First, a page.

British royalty were the most famous of foreign visitors to the village of Rouses Point, located in New York State’s extreme northeast corner.
In 1919, the Prince of Wales toured Canada and accepted an invitation to visit President Woodrow Wilson at the White House. Wilson was bedridden with illness at the time, so a “bemedalled staff of admirals and generals” was dispatched to greet the Prince when he first stepped onto American soil at Rouses Point.
On November 10, Edward, Prince of Wales, arrived at the train station. Awaiting him were Secretary of State Lansing, Major General John Biddle of the US Army, Rear Admiral Albert T. Niblick of the US Navy, and Major General Charleston of the British army.
The band of Plattsburgh’s 63rd US Infantry was on hand to play the British and American national anthems. A group of young ladies held an unusual canopy (the flags of both countries sewn together) while Prince Edward strolled beneath it, shaking the hand of each girl.
Augmented by a contingent of several hundred from Plattsburgh, the throng, estimated at around 2,000, offered a gracious welcome to the future king, whose friendly, pleasant demeanor endeared him to the crowd.
(Years later, Edward made his lasting mark on royal history. After ruling as king for less than a year, he famously chose to abdicate the throne in order to marry a commoner, Wallis Simpson.)
Another royal visit to Rouses Point twenty years later lacked the details of Edward’s sojourn, though it was considered a great honor for the private rail car of King George VI and Queen Elizabeth to pass through any village. In 1939, Rouses Point was featured in articles from coast to coast as the place where “the first reigning monarchs ever to visit the United States and Canada” departed from American soil.
Security for the trip was at the highest level ever seen in the North Country. D&-H Railroad Police, FBI agents, NYS Police Troop B officers, and the entire 26th Infantry from Plattsburgh handled an important assignment: “… practically every station, crossing, culvert, underpass, and overpass will be patrolled for hours before the royal train passes through this section.”
Separately, a massive crew was charged with ensuring against any equipment failures: “… every inch of the roadbed from Troy to the Canadian boundary at Rouses Point will be patrolled by section men and other railroad employees just ahead of the train to make certain there are no broken rails or obstructions on the track.”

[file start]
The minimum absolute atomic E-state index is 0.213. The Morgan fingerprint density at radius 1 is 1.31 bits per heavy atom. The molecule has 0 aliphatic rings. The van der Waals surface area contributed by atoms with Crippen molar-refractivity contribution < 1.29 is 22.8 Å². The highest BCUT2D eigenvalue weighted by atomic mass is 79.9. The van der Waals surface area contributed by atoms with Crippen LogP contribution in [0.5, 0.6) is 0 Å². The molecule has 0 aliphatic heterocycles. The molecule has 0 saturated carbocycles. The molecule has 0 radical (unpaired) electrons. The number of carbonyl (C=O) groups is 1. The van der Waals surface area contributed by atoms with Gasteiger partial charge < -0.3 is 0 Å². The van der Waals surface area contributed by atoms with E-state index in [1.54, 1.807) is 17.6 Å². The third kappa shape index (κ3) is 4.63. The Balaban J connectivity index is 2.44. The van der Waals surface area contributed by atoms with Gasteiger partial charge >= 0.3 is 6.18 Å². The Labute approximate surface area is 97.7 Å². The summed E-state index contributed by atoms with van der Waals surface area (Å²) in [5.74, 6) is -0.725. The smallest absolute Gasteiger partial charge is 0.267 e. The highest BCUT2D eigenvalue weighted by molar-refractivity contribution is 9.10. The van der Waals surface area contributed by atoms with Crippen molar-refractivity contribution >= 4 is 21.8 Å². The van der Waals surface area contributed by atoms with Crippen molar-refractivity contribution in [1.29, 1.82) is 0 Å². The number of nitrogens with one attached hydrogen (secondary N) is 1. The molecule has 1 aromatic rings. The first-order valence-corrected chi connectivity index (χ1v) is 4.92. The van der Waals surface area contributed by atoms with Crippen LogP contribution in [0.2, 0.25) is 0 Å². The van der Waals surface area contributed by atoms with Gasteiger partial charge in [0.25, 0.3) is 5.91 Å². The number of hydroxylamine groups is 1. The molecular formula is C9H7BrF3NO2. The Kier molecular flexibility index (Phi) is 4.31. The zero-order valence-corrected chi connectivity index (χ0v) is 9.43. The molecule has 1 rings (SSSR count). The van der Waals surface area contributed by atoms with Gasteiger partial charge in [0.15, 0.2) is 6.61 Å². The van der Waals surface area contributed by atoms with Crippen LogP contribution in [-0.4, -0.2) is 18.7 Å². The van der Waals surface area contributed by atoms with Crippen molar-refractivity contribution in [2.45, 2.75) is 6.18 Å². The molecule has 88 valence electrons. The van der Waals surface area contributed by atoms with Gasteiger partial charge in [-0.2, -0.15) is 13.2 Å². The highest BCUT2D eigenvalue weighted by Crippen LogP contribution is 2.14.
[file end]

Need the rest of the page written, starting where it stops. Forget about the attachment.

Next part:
The royal tour of Canada received worldwide media coverage, but the US excursion, described as “a private diplomatic mission” related to impending hostilities in Europe, was more low-key. Small crowds gathered at northern New York rail stations to watch the royal train pass by on the trip’s farewell leg.
Traveling north along Lake Champlain’s shores, the train bearing the King and Queen reached the Rouses Point station at 5 a.m. on Monday, June 12, their last stop in America. A number of Canadian Mounties, having stayed overnight at Rouses Point’s Holland Hotel, assumed security duties at the border crossing. Within about fifteen minutes, the royal couple was on their way to Halifax, where they would sail back to England.
Interesting visitors are just a small part of the village’s story, which spans many and diverse subjects: the discovery of the lake by Samuel de Champlain- various conflicts, including the Revolutionary War, the War of 1812, the Lower Canada Rebellion, and the Fenian struggle during the Civil War- the stories of Fort Blunder and Fort Montgomery- a lengthy border dispute with England- smuggling of just about every commodity imaginable- the wild times of rum-running during Prohibition- and more.
Rouses Point is one of New York State’s historical treasures.
Photo: Edward, Prince of Wales, 1919- Headlines touted the royals’ departure point from the United States.
3 thoughts on “The Prince of Wales at Rouses Point”
Just curious. Did the Prince and his entourage have to have border-crossing cards filled out?
It all depends on the security, transportation, and border rules at the time, all of which changed frequently. For instance, since Canada entered WWII before the US, they placed tight restrictions on people entering their country. The US remained very open to cross-border visitors, and didn’t restrict entry until we joined the war. Suddenly, passports were necessary just to cross the border. After the war, that requirement was eventually dropped, and in time, the border returned to its normally relaxed state. Even into the 1970s, it sometimes required little more than the wave of an officer’s hand for cars to cross.
Edward VIII was a very interesting guy, much like Prince Chas. now, a semi-tragic figure. Thanks for sharing this story!